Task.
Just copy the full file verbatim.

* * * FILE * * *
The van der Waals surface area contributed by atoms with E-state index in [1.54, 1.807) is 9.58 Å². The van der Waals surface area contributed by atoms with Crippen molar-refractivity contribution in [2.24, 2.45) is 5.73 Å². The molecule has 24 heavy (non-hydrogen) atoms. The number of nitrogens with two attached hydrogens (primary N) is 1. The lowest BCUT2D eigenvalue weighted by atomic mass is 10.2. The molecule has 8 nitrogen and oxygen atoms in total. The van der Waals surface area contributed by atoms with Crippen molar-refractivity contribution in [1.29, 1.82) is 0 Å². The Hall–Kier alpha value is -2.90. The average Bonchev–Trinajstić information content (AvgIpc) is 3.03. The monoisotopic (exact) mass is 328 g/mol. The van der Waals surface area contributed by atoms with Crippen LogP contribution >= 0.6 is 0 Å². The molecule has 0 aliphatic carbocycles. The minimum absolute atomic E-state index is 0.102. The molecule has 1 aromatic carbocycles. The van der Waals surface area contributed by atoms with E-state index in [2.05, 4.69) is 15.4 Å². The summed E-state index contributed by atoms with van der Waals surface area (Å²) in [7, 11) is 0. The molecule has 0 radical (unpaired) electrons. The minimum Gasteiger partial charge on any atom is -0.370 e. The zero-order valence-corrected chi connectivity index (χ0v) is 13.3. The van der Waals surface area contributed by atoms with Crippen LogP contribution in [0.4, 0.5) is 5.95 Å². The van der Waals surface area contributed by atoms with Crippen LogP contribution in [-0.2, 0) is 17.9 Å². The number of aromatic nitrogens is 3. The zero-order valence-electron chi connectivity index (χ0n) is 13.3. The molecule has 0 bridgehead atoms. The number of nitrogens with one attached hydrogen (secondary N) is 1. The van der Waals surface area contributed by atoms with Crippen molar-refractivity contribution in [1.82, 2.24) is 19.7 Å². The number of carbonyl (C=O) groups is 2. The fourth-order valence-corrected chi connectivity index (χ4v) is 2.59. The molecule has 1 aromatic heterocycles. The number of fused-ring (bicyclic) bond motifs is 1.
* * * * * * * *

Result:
The van der Waals surface area contributed by atoms with E-state index in [1.54, 1.807) is 9.58 Å². The van der Waals surface area contributed by atoms with Crippen molar-refractivity contribution in [2.24, 2.45) is 5.73 Å². The molecule has 24 heavy (non-hydrogen) atoms. The number of nitrogens with two attached hydrogens (primary N) is 1. The lowest BCUT2D eigenvalue weighted by atomic mass is 10.2. The molecule has 8 nitrogen and oxygen atoms in total. The van der Waals surface area contributed by atoms with Crippen molar-refractivity contribution in [1.29, 1.82) is 0 Å². The Hall–Kier alpha value is -2.90. The average Bonchev–Trinajstić information content (AvgIpc) is 3.03. The monoisotopic (exact) mass is 328 g/mol. The van der Waals surface area contributed by atoms with Crippen LogP contribution >= 0.6 is 0 Å². The molecule has 0 aliphatic carbocycles. The minimum absolute atomic E-state index is 0.102. The molecule has 1 aromatic carbocycles. The van der Waals surface area contributed by atoms with E-state index in [2.05, 4.69) is 15.4 Å². The summed E-state index contributed by atoms with van der Waals surface area (Å²) in [7, 11) is 0. The molecule has 0 radical (unpaired) electrons. The minimum Gasteiger partial charge on any atom is -0.370 e. The zero-order valence-corrected chi connectivity index (χ0v) is 13.3. The van der Waals surface area contributed by atoms with Crippen LogP contribution in [0.4, 0.5) is 5.95 Å². The van der Waals surface area contributed by atoms with Crippen LogP contribution in [-0.2, 0) is 17.9 Å². The number of aromatic nitrogens is 3. The zero-order valence-electron chi connectivity index (χ0n) is 13.3. The molecule has 0 bridgehead atoms. The number of nitrogens with one attached hydrogen (secondary N) is 1. The van der Waals surface area contributed by atoms with Crippen molar-refractivity contribution in [1.82, 2.24) is 19.7 Å². The number of carbonyl (C=O) groups is 2. The fourth-order valence-corrected chi connectivity index (χ4v) is 2.59. The molecule has 1 aromatic heterocycles. The number of fused-ring (bicyclic) bond motifs is 1.